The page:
>invented calculus, a completely new field of mathematics at 22 while on holiday from university and then converted his findings into the general mathematics of the day so the royal society, a society with the greatest scientists of the day, could understand him >not a genius
'In September of that year, Newton had a breakdown which included sending wild accusatory letters to his friends Samuel Pepys and John Locke. His note to the latter included the charge that Locke "endeavoured to embroil me with woemen"'
Good lord. Although to be honest, this is nothing compared to Cavendish - "Cavendish was taciturn and solitary and regarded by many as eccentric. He only communicated with his female servants by notes. By one account, Cavendish had a back staircase added to his house in order to avoid encountering his housekeeper because he was especially shy of women."
The flynn effect has been measured since 1930 and has measured the IQ of plebs. Plebs have seen their standard of living increase year on year since testing began. Jumping back centuries, you're extrapolating out of your ass.
There is no difference between the most intelligent people today and those during newton's time. They were not malnourished peasants. Your claim will be laughed at by any geneticist.
>>7779450 You're saying the average human IQ has always been 100. Since humans evolved from monkeys, this implies that monkeys' average IQ has also always been 100, which is demonstrably wrong. 2000 years ago the average IQ was below clinically retarded. Just look at the ancient Greek philosophers. Their reasoning is stupider than that of a toddler.
>>7779472 If Newton was so smart, then why did he never go further than calculus? Why didn't he invent some higher math? Because he was only a genius IN COMPARISON to his contemporaries. By today's standard he's average at best.
>>7779490 >If Newton was so smart, then why did he never go further than calculus? Why didn't he invent some higher math? Because he was only a genius IN COMPARISON to his contemporaries. By today's standard he's average at best.
>he thinks high intelligence guarantees discoveries.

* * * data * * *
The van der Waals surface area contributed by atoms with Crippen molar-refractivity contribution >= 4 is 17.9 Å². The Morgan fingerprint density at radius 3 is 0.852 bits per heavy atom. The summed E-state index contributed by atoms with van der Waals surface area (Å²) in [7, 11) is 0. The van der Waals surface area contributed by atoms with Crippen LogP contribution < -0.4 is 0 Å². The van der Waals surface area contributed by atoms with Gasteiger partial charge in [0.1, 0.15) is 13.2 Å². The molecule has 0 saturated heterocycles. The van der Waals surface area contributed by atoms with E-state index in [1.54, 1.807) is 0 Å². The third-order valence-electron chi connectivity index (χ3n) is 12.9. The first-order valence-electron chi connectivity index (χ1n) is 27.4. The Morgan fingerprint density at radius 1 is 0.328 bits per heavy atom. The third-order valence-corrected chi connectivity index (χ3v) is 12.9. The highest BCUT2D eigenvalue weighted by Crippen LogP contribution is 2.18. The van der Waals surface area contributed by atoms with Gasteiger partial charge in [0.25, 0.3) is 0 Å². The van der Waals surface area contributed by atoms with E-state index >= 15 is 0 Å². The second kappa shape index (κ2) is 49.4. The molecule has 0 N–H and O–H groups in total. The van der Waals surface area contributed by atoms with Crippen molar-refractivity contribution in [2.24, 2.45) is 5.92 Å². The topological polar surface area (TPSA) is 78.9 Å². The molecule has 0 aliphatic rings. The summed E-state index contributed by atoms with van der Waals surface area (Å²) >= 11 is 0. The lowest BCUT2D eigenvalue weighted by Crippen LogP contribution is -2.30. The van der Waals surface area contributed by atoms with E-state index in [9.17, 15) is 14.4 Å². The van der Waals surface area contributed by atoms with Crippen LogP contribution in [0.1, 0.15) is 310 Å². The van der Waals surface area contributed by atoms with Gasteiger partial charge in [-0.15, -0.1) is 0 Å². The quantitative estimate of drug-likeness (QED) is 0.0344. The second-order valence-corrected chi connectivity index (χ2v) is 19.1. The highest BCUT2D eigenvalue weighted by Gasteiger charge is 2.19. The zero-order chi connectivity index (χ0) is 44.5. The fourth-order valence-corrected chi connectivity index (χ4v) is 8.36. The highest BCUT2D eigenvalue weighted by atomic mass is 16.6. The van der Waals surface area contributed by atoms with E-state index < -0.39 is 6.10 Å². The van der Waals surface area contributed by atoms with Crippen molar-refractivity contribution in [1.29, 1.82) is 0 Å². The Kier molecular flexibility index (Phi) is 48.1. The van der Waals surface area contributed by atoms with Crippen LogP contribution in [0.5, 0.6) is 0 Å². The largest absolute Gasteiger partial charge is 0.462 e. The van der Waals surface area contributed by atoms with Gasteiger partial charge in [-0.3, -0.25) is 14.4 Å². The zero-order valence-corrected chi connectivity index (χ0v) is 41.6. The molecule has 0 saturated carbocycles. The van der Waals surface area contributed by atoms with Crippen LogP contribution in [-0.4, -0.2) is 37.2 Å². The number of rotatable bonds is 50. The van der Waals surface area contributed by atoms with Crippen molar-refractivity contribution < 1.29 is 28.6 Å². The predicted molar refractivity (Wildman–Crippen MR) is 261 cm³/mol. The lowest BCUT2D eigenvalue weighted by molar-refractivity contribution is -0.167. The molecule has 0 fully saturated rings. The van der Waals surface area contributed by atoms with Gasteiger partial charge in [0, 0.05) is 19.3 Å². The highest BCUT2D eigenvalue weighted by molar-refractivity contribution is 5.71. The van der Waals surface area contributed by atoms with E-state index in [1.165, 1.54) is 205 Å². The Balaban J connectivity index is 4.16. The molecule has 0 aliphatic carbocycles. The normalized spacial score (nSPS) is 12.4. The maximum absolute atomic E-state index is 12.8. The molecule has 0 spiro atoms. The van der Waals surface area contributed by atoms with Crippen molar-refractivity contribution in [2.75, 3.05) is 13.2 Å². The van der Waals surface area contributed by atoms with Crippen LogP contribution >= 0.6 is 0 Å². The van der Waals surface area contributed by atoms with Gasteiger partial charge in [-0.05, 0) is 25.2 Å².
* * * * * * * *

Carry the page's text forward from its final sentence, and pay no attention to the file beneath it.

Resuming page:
>>7779490 >Why didn't he invent some higher math? Because he was only a genius IN COMPARISON to his contemporaries. By today's standard he's average at best.
>If Euclid was so smart, then why did he go no further than basic geometry...By today's standards he's a first year undergrad at best >If Euler was so smart, then why did he go no further than elementary number theory...By today's standards he's average at best >If Fermat was so smart, then why couldn't he prove his last theorem....By today's standards he's average at best
>>7779523 It's only elementary because you've seen it done. Let's try again, since this concept is apparently too difficult for you to grasp. Have you ever heard of Columbus' egg? The story goes that Columbus was having dinner with a group of Spanish nobles, one of them asked quite why they should celebrate some achievement, after all it was simple enough to do and there are plenty of people in Spain who could have done it. So Columbus asked them to balance an egg on its tip, they all failed. Columbus then put a small dint in the top and balanced it.
>The moral is everything seems trivial after someone has the insight to do it.
You see this in every branch of science, take the work of Cauchy, Gauss, Euler, Newton, at the time ground-breaking and revolutionary, today it's trivial, taught to undergrads in a month.
It might also be worth noting that none of the geniuses that mentioned above had levels of rigour that would pass as standard today.
Scientific discoveries are not determined solely by intelligence. I'll use you're bonner for IQ as an example. During the last century, a very smart man hypothesised that, if he could gather the most intelligent children (as supposedly measured by iq) from around the country and provide them with an elite level education, he'd be able to produce geniuses that would revolutionize fields and make new discoveries. The iq cut off was very high, something like 150-160.
Guess what happened? The majority of them became successful in business, academia, and so on. Yet none of them revolutionized any fields or made new discoveries. Ironically, some the children that didn't make the cut, because their IQ was deemed too low, later went on to win Nobel prizes.
Making discoveries is influenced by a lot more than just intelligence. There's very little difference in intelligence between the top scientists, if any. You need to be in the right place at the right time and have a lot of luck. Quite literally. Many scientific discoveries were complete accidents, after which new conclusions about the world could be made. It's an ever growing snowball.
>>7779629 But it is still valuable to me that people pursued the dream and searched ways of converting elements to each other and not resorted to some dogma as is the case with most scientific theories
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